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What Happened to Venus?

image of Venus, superimposed with text
While no one yet knows what's needed to build a habitable planet, it's clear that the interplay between the sun and Earth is crucial for making our planet livable.

While no one yet knows what’s needed to build a habitable planet, it’s clear that the interplay between the sun and Earth is crucial for making our planet livable – a balance between a sun that provides energy and a planet that can protect itself from the harshest solar emissions. Our sun steadily emits light, energy and a constant flow of particles called the solar wind that bathes the planets as it travels out into space. Larger eruptions of solar material, called coronal mass ejections, or CMEs, occur too, which can disrupt the atmosphere around a planet. On Earth, some of the impact of these CMEs is deflected by a natural magnetic bubble called the magnetosphere.

But some planets, such as Venus, don’t have protective magnetospheres and this can be bad news. On Dec. 19, 2006, the sun ejected a small, slow-moving puff of solar material. Four days later, this sluggish CME was nevertheless powerful enough to rip away dramatic amounts of oxygen out of Venus’ atmosphere and send it out into space, where it was lost forever. Learning just why a small CME had such a strong impact may have profound consequences for understanding what makes a planet hospitable for life.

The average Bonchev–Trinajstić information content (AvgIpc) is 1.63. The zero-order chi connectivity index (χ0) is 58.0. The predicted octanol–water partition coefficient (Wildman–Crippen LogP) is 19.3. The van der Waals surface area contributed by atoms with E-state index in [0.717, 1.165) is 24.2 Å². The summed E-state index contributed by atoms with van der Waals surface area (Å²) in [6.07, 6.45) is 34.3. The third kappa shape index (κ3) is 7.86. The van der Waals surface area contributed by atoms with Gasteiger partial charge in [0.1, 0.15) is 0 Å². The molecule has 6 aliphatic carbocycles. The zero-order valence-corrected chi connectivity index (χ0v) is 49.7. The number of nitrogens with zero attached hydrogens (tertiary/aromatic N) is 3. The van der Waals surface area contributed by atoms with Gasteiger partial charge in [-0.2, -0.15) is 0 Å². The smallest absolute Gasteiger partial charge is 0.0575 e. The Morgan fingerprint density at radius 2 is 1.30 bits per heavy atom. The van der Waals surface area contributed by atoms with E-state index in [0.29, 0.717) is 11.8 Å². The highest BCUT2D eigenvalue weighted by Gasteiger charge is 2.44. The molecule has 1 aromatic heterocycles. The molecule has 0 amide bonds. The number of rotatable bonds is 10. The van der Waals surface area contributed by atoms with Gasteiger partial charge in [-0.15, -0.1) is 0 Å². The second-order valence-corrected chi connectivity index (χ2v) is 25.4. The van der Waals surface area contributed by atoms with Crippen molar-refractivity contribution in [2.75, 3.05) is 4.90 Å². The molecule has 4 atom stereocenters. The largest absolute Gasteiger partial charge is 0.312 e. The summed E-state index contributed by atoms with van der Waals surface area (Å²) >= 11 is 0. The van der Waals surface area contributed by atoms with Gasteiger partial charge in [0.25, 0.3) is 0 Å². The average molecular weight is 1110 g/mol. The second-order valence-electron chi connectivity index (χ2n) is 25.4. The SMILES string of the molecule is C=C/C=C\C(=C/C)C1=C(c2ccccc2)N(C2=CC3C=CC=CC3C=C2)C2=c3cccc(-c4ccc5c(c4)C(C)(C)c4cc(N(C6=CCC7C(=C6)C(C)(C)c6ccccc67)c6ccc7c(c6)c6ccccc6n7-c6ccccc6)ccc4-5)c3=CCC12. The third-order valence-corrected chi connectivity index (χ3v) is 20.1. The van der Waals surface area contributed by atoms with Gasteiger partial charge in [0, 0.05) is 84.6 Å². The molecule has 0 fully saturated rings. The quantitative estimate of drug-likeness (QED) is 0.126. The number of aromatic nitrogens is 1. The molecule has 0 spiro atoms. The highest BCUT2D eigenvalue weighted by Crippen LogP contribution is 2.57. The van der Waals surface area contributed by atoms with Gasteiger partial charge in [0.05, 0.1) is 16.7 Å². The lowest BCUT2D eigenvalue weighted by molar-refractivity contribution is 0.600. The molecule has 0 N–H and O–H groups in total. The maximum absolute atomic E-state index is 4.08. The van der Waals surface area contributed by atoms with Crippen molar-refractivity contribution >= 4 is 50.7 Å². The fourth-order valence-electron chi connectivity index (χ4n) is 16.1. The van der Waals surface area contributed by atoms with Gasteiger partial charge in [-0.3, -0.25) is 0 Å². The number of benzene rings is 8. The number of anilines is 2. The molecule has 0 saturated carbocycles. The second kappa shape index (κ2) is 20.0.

Venus is particularly inhospitable: It is 100 times hotter than Earth with an atmosphere so thick that the longest any spacecraft has survived on its surface before being crushed is a little over two hours. Perhaps such vulnerabilities to the sun’s storms contributed to this environment. Regardless, understanding exactly what effect the lack of a magnetosphere has on a planet like Venus can help us understand more about the habitability of other planets we spot outside our solar system.

Credit: NASA